It truly is an endgame of sorts as Scott Snyder, Greg Capullo, Danny Miki and FCO Plascencia wrap up the six-issue "Endgame" arc in "Batman" #40 with a fiery, violent and game changing climax that opens up new possibilities for the protector of Gotham. As the two longtime arch-foes engage in what could otherwise have been a fatal final encounter, Snyder adds an epic sense of overture to their career-long conflict with an almost Aristotle-esque examination of Batman's role. It's a scholarly and astute observation that's the nigh-ideal yin to the Joker's comedic yang, giving the climactic battle a feel that many thought was no longer possible after so many Batman/Joker conflicts over the years; namely, it's a showdown that's actually distinctive and unique.
Before Alfred makes his observations about Batman's role in this opus, the Joker makes some observations himself on his own part in the play. Snyder evokes a kind of classic Shakespearian grandeur that Capullo and Miki complement with modern, big-budget, artistic splendor; even as Joker puts forth his examinations, bombs explode, stalactites fall and a shimmering restorative oasis beckons in a sequence that's all spectacularly colored by Plascencia. The mano-y-mano fight is ferocious and gruesome; Capullo doesn't shy away from knives protruding out of shoulder blades, objects embedded in eyes and the like, and -- in doing so -- pays a clear but unobtrusive tribute to Frank Miller's work on the characters in "Batman: The Dark Knight." Miki shows wounds and injuries with the same kind of grungy and grisly lines that convey the intended severity, while the indistinct touches of red evoke the Lynn Varley's style from Miller's influential miniseries.
The battle doesn't start in Gotham's subterranean depths but, instead, on its streets, and that's where this issue picks up immediately following the previous one. The colors are quite different for this scene, where Plascencia's typically brighter and secondary colors dominate and are in keeping with those seen throughout his run on the series. Similarly, Capullo and Miki's usually sharp and cleaner styles are predominant and render a strange alliance of Bat-family and Bat-foes as they battle a city full of Joker zombies. Snyder delivers his usual excitement as well, including the added bonus of a surprise that wasn't really necessary but nonetheless adds some punch to an already high-intensity story.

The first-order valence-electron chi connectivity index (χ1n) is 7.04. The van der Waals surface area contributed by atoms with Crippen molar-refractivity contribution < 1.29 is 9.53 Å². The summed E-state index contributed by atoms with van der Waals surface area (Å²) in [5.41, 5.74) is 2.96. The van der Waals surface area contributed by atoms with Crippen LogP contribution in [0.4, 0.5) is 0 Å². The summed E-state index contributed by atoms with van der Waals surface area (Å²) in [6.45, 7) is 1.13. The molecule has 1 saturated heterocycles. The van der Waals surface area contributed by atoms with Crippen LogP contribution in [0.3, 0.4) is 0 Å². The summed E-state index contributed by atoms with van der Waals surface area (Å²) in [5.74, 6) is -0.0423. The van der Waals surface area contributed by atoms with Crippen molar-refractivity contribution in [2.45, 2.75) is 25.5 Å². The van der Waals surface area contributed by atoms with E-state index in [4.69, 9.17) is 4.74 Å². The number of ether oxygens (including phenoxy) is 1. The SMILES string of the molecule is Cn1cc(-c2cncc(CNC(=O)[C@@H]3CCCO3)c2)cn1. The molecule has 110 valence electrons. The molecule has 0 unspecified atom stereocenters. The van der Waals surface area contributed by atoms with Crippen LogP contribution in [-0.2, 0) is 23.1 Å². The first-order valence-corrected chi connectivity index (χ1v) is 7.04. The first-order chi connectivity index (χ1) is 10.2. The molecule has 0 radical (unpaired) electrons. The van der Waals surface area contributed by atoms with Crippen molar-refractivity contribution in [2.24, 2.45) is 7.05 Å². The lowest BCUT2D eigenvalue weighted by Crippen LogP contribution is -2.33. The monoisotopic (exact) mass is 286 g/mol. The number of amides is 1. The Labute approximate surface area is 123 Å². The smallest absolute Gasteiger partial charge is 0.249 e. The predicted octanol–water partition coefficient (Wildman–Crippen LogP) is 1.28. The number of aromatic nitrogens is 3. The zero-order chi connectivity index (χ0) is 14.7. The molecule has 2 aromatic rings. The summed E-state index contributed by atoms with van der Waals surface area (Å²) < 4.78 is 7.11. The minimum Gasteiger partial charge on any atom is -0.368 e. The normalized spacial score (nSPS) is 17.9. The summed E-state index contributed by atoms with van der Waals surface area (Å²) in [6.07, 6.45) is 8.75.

There are a couple of small contrivances in Snyder's script, including one that can be explained within the context of the story and another that's a little too convenient, but their natures are incidental to the main plot and almost could have gone unmentioned without any significant impact. The truth behind the Joker's seeming immortality is a little evasive with the back-and-forth revelations as the face-off draws to a close, but the ambiguity is ultimately cleared up before the issue's epilogue.
Overall, "Endgame" comes across as one of Snyder's stronger arcs in "Batman," which is saying a lot, and "Batman" #40 is a particularly strong chapter. The conclusion is also more satisfying than Snyder's previous Joker story, "Death of the Family," and the ending is an enticing setup for the creative team's next storyline. While it's the apparent end of the game for the main characters in this drama, it isn't for the creators, who are clearly at the top of theirs.